I did the find/replace grunt work using Coda on my CSS and html files. Replaced the PHP that I use in my header to use the @include directive and the $title variable. My SCSS files got picked up and compiled with no problems. I then used the @path helper on images in my SCSS.
About two hours of this clean up and it built with no errors.
All my SCSS was compiled, my includes worked, and my CSS and JS were optimized (combined and minified).
I set up my hosts on my machine so I could test locally in the browser so all the TypeKit would work after I added that domain. I also learned that you can't test Typekit with a url using the file:/// protocol. Bummer. I already use VirtualHostX which makes simple work of managing multiple hosts on your local machine. It edits your httpd-vhosts.conf and hosts file. I had bought it originally because the web sharing option went away in OS X, and I'm too lazy to edit files just to turn PHP on.
Then of course, I tested on all my browsers and tested the responsive layout. We were ready to go.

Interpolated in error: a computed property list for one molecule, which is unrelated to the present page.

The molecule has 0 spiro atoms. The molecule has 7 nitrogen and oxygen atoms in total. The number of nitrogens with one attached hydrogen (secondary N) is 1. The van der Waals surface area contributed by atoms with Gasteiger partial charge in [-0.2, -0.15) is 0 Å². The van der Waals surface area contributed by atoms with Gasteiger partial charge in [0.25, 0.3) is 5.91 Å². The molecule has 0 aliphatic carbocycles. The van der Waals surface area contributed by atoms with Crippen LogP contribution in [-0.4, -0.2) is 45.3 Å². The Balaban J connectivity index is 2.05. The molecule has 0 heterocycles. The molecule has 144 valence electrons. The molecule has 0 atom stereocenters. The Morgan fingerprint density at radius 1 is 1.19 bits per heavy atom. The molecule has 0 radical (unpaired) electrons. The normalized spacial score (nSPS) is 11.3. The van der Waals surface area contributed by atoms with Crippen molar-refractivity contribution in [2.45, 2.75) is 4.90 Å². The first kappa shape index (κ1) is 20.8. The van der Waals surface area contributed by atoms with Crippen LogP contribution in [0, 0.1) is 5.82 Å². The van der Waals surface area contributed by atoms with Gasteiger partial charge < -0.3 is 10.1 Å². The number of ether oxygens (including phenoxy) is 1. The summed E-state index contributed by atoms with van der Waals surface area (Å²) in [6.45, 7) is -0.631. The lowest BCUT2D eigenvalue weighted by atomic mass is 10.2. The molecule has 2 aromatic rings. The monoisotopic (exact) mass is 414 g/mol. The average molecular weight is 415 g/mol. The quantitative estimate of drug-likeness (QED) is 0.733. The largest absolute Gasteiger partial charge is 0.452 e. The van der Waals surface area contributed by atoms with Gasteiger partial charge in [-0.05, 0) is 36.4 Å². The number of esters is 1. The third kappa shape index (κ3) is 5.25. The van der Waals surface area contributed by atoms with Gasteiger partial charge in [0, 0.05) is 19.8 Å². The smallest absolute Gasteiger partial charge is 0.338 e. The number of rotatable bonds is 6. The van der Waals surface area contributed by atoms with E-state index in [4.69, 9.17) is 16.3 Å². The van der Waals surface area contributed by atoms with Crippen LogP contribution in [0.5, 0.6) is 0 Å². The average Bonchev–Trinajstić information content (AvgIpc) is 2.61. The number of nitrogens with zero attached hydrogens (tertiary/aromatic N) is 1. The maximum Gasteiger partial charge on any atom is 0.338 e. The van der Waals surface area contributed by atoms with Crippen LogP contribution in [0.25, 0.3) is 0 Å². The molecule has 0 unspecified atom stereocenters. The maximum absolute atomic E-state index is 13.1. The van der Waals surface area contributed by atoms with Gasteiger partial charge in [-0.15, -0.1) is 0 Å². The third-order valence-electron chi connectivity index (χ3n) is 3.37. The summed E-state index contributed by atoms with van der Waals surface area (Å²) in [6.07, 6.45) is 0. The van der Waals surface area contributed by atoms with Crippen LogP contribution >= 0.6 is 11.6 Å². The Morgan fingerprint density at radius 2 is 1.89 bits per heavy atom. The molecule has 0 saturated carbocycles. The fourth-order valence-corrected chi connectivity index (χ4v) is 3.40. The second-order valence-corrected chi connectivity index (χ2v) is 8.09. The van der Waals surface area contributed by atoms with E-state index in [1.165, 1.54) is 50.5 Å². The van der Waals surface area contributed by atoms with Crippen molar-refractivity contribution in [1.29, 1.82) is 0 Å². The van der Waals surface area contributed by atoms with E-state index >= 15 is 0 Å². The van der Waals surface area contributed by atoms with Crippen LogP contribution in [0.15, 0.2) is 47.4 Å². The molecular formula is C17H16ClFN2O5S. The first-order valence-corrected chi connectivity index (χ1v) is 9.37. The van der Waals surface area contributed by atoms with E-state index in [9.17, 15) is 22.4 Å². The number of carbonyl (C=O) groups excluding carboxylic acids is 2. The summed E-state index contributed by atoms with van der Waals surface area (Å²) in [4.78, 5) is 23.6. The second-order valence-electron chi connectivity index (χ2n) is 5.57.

Publishing on S3 is pretty simple. A normal person just needs to set up a bucket and use an S3 aware FTP app like Transmit and you're done. We ended up commiting it to a repository that is watched by a server that kicks off updates to S3 for pages that have changed.
That was the whole mini-relaunch that happened quietly after we launched UX Apprentice. We were live on WordPress for a week, and now we're hosted on an AWS instance and I expect the uptime will be awesome—as good as any S3 site. We do the same for our main balsamiq.com site and every time I see our blogs report downtime, I feel this wave of relief knowing our static pages on S3 are happily being pushed out without issue.
Anyhow, that made for an exciting day last week. It's energizing to feel frustrated by something and quickly turn something around that's better. And for anyone that's doing UX work that's looking for a decent HTML prototyping workflow and knows enough SASS and JS, Hammer may be the thing for you.
- Poor Man’s Agile: Scrum in 5 Simple Steps There are 478 page hard cover books on Scrum? Don't read them. Read Scott Porad's Scrum in 5 steps.